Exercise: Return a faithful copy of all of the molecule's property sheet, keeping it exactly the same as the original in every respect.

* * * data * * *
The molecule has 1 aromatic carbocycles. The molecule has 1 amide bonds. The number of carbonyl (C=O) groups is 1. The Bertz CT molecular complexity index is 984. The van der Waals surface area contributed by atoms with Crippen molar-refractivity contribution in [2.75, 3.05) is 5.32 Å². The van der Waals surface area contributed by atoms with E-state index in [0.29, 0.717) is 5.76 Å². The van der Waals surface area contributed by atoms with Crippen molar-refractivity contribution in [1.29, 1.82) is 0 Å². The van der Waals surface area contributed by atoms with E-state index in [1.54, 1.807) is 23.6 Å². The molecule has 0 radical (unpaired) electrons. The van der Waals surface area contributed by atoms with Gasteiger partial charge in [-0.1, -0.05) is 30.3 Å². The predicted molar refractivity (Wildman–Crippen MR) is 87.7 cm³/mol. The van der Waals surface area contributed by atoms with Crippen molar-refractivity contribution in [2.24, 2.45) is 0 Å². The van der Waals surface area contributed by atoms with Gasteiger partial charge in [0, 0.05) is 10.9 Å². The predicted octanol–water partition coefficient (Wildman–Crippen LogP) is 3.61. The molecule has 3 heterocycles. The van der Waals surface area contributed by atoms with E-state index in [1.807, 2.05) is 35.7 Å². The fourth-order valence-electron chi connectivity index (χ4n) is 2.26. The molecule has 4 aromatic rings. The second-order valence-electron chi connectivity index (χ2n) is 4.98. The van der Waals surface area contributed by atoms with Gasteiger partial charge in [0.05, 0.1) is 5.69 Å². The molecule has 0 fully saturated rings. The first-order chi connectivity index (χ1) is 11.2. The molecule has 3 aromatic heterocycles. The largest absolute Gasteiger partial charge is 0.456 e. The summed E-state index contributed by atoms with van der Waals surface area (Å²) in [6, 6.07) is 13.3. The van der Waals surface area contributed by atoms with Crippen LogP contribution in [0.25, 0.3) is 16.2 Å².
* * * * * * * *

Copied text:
The molecule has 1 aromatic carbocycles. The molecule has 1 amide bonds. The number of carbonyl (C=O) groups is 1. The Bertz CT molecular complexity index is 984. The van der Waals surface area contributed by atoms with Crippen molar-refractivity contribution in [2.75, 3.05) is 5.32 Å². The van der Waals surface area contributed by atoms with E-state index in [0.29, 0.717) is 5.76 Å². The van der Waals surface area contributed by atoms with Crippen molar-refractivity contribution in [1.29, 1.82) is 0 Å². The van der Waals surface area contributed by atoms with E-state index in [1.54, 1.807) is 23.6 Å². The molecule has 0 radical (unpaired) electrons. The van der Waals surface area contributed by atoms with Gasteiger partial charge in [-0.1, -0.05) is 30.3 Å². The predicted molar refractivity (Wildman–Crippen MR) is 87.7 cm³/mol. The van der Waals surface area contributed by atoms with Crippen molar-refractivity contribution in [2.24, 2.45) is 0 Å². The van der Waals surface area contributed by atoms with Gasteiger partial charge in [0, 0.05) is 10.9 Å². The predicted octanol–water partition coefficient (Wildman–Crippen LogP) is 3.61. The molecule has 3 heterocycles. The van der Waals surface area contributed by atoms with E-state index in [1.807, 2.05) is 35.7 Å². The fourth-order valence-electron chi connectivity index (χ4n) is 2.26. The molecule has 4 aromatic rings. The second-order valence-electron chi connectivity index (χ2n) is 4.98. The van der Waals surface area contributed by atoms with Gasteiger partial charge in [0.05, 0.1) is 5.69 Å². The molecule has 0 fully saturated rings. The first-order chi connectivity index (χ1) is 11.2. The molecule has 3 aromatic heterocycles. The largest absolute Gasteiger partial charge is 0.456 e. The summed E-state index contributed by atoms with van der Waals surface area (Å²) in [6, 6.07) is 13.3. The van der Waals surface area contributed by atoms with Crippen LogP contribution in [0.25, 0.3) is 16.2 Å².